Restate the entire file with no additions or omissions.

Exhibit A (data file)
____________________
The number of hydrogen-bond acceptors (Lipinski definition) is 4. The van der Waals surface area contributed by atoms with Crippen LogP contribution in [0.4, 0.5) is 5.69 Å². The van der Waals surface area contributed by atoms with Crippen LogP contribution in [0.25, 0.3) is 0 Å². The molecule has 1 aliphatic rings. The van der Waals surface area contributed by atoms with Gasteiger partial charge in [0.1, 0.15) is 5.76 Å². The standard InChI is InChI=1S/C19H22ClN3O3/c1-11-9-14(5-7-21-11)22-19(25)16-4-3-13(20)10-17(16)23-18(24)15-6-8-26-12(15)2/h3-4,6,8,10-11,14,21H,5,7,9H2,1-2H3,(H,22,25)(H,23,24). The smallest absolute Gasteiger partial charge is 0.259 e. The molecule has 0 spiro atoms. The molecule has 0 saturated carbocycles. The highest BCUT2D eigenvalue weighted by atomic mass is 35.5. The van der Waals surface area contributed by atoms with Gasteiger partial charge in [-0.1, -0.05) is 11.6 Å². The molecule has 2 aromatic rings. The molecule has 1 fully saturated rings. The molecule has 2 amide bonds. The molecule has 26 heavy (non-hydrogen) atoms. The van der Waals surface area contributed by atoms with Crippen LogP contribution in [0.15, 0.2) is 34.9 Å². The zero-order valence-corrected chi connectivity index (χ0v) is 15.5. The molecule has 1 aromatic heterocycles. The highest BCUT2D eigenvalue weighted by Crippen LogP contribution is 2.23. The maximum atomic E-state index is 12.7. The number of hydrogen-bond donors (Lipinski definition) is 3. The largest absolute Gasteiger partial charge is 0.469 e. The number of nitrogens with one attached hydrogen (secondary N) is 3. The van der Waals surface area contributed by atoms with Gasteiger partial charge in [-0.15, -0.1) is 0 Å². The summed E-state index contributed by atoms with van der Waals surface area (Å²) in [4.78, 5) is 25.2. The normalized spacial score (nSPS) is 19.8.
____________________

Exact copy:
The number of hydrogen-bond acceptors (Lipinski definition) is 4. The van der Waals surface area contributed by atoms with Crippen LogP contribution in [0.4, 0.5) is 5.69 Å². The van der Waals surface area contributed by atoms with Crippen LogP contribution in [0.25, 0.3) is 0 Å². The molecule has 1 aliphatic rings. The van der Waals surface area contributed by atoms with Gasteiger partial charge in [0.1, 0.15) is 5.76 Å². The standard InChI is InChI=1S/C19H22ClN3O3/c1-11-9-14(5-7-21-11)22-19(25)16-4-3-13(20)10-17(16)23-18(24)15-6-8-26-12(15)2/h3-4,6,8,10-11,14,21H,5,7,9H2,1-2H3,(H,22,25)(H,23,24). The smallest absolute Gasteiger partial charge is 0.259 e. The molecule has 0 spiro atoms. The molecule has 0 saturated carbocycles. The highest BCUT2D eigenvalue weighted by atomic mass is 35.5. The van der Waals surface area contributed by atoms with Gasteiger partial charge in [-0.1, -0.05) is 11.6 Å². The molecule has 2 aromatic rings. The molecule has 1 fully saturated rings. The molecule has 2 amide bonds. The molecule has 26 heavy (non-hydrogen) atoms. The van der Waals surface area contributed by atoms with Crippen LogP contribution in [0.15, 0.2) is 34.9 Å². The zero-order valence-corrected chi connectivity index (χ0v) is 15.5. The molecule has 1 aromatic heterocycles. The highest BCUT2D eigenvalue weighted by Crippen LogP contribution is 2.23. The maximum atomic E-state index is 12.7. The number of hydrogen-bond donors (Lipinski definition) is 3. The largest absolute Gasteiger partial charge is 0.469 e. The number of nitrogens with one attached hydrogen (secondary N) is 3. The van der Waals surface area contributed by atoms with Gasteiger partial charge in [-0.15, -0.1) is 0 Å². The summed E-state index contributed by atoms with van der Waals surface area (Å²) in [4.78, 5) is 25.2. The normalized spacial score (nSPS) is 19.8.